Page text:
American Dental Association Medical Lab: Enabled Lab to Avoid Relocation

For the past decade, Mike Kosinski and his team of experts at CEPro Inc. have been taking great care of the historic ADA building on Chicago's Near North Side.  Built in 1965, the 23-story skyscraper has undergone numerous upgrades and renovations, but none as transformative as those being planned for the building's 4th-floor medical laboratory. Unfortunately, leaks in risers that connect the labs fume hoods to two rooftop fans were making adequate ventilation impossible. Not able to meet stringent exhaust code specification, some of the fume hoods were simply rendered inoperable.

University of Ottawa Heart Institute: Stopped an isotope from migrating from a lab and captured energy savings

UOHI turned to new duct sealing technology to solve one problem and wound up solving two. Hospital monitors detected that an isotope created in one of the institute’s laboratories had somehow migrated to an adjacent wing of the building. By using Aeroseal technology to seal possible leaks in one of the ventilation shafts, the hospital could ensure that the isotope wasn’t spreading from one shaft to the other. Once the shaft was Aerosealed, the hospital immediately noticed another significant benefit – dramatically improved ventilation efficiency and lower energy costs.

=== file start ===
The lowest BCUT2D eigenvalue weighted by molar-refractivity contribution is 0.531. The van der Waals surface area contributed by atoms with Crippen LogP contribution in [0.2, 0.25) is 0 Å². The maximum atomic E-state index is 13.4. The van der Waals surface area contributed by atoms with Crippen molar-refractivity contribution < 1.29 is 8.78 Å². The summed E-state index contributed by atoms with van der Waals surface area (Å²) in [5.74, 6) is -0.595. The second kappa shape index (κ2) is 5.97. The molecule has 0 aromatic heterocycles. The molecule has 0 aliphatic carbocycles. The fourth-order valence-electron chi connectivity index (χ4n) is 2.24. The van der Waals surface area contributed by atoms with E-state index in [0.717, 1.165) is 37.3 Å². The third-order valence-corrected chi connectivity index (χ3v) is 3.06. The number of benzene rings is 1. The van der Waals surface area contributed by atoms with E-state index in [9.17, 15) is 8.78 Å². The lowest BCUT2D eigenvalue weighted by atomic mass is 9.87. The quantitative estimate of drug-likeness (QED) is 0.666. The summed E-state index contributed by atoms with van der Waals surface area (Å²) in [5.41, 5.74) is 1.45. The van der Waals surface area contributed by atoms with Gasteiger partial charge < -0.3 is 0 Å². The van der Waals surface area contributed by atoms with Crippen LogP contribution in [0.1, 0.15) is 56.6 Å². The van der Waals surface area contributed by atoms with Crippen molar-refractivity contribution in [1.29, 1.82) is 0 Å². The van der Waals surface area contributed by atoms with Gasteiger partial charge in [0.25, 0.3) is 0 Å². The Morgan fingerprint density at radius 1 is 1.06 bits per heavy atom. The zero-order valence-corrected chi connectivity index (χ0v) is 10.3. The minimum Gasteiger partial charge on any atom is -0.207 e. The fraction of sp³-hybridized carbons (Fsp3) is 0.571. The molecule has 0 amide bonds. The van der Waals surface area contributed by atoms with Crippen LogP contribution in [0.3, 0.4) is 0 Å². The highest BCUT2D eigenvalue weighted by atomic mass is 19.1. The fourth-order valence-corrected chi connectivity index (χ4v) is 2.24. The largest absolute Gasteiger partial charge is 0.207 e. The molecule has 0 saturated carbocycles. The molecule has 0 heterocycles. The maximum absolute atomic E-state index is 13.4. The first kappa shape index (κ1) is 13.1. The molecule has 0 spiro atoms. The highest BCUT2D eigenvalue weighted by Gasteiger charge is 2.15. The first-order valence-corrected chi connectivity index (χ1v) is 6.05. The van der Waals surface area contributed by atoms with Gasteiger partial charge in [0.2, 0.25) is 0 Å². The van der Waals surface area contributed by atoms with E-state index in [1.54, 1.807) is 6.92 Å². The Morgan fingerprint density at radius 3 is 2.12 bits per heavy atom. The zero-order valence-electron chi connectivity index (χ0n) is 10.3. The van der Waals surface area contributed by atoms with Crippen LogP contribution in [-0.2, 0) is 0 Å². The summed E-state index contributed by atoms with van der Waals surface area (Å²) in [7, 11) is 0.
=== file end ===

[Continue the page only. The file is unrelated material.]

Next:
University of Miami Cox Science Lab: Sealed leaks in laboratory fume hood exhausts, which had been unable to adequately remove fumes from the labs

The University of Miami’s Cox science building was undergoing partial renovation. After testing dozens of fume hoods located in laboratories throughout the four - story building, the school’s environmental health and safety group found that many of the hoods were not providing sufficient exhaust. The reason: leaks in the connecting ducts and ventilation shafts.

Miami Valley Regional Crime Lab: Eliminated problem of odors from corpses permeating the building

When decomposed bodies are found in Ohio’s Montgomery County, they wind up at the Miami Valley Regional Crime Lab for autopsy. And for years, occupants of the three - story facility knew whenever a new body arrived because the strong smell of the rotting corpses would permeate the building. Despite spending hundreds of thousands of dollars over a period of years trying to solve the problem, nothing seemed to work. Replacing the HVAC system didn’t work. Nor did installing high - efficiency fans, adding an exhaust system incinerator, insulating the walls or any other strategy used so far.